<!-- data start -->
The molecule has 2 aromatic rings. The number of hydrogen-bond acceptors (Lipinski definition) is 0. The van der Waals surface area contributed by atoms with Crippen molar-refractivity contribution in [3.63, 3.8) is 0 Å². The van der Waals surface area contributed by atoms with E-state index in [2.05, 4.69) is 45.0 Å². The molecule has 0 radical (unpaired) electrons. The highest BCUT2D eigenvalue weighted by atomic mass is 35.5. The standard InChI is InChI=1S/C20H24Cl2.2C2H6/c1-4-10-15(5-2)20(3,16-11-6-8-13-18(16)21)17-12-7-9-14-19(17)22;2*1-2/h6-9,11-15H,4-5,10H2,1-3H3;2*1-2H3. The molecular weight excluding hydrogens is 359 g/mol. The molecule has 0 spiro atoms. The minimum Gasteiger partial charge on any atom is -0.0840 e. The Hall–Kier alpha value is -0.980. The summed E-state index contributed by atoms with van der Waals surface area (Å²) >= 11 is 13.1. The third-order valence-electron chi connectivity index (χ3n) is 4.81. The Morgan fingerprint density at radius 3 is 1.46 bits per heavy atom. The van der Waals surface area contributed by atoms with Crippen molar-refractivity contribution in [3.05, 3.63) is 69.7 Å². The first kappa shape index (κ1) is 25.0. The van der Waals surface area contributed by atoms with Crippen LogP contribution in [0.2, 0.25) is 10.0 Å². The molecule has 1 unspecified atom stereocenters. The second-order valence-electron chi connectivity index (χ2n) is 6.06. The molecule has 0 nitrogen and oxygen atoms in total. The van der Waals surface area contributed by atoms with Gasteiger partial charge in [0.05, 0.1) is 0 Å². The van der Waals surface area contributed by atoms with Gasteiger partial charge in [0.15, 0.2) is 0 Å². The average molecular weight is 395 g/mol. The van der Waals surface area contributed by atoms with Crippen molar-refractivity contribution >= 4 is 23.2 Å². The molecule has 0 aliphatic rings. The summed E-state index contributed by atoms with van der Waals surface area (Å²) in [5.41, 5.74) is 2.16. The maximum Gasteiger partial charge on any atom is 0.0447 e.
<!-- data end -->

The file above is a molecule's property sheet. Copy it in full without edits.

The molecule has 2 aromatic rings. The number of hydrogen-bond acceptors (Lipinski definition) is 0. The van der Waals surface area contributed by atoms with Crippen molar-refractivity contribution in [3.63, 3.8) is 0 Å². The van der Waals surface area contributed by atoms with E-state index in [2.05, 4.69) is 45.0 Å². The molecule has 0 radical (unpaired) electrons. The highest BCUT2D eigenvalue weighted by atomic mass is 35.5. The standard InChI is InChI=1S/C20H24Cl2.2C2H6/c1-4-10-15(5-2)20(3,16-11-6-8-13-18(16)21)17-12-7-9-14-19(17)22;2*1-2/h6-9,11-15H,4-5,10H2,1-3H3;2*1-2H3. The molecular weight excluding hydrogens is 359 g/mol. The molecule has 0 spiro atoms. The minimum Gasteiger partial charge on any atom is -0.0840 e. The Hall–Kier alpha value is -0.980. The summed E-state index contributed by atoms with van der Waals surface area (Å²) >= 11 is 13.1. The third-order valence-electron chi connectivity index (χ3n) is 4.81. The Morgan fingerprint density at radius 3 is 1.46 bits per heavy atom. The van der Waals surface area contributed by atoms with Crippen molar-refractivity contribution in [3.05, 3.63) is 69.7 Å². The first kappa shape index (κ1) is 25.0. The van der Waals surface area contributed by atoms with Crippen LogP contribution in [0.2, 0.25) is 10.0 Å². The molecule has 1 unspecified atom stereocenters. The second-order valence-electron chi connectivity index (χ2n) is 6.06. The molecule has 0 nitrogen and oxygen atoms in total. The van der Waals surface area contributed by atoms with Gasteiger partial charge in [0.05, 0.1) is 0 Å². The van der Waals surface area contributed by atoms with Gasteiger partial charge in [0.15, 0.2) is 0 Å². The average molecular weight is 395 g/mol. The van der Waals surface area contributed by atoms with Crippen molar-refractivity contribution >= 4 is 23.2 Å². The molecule has 0 aliphatic rings. The summed E-state index contributed by atoms with van der Waals surface area (Å²) in [5.41, 5.74) is 2.16. The maximum Gasteiger partial charge on any atom is 0.0447 e.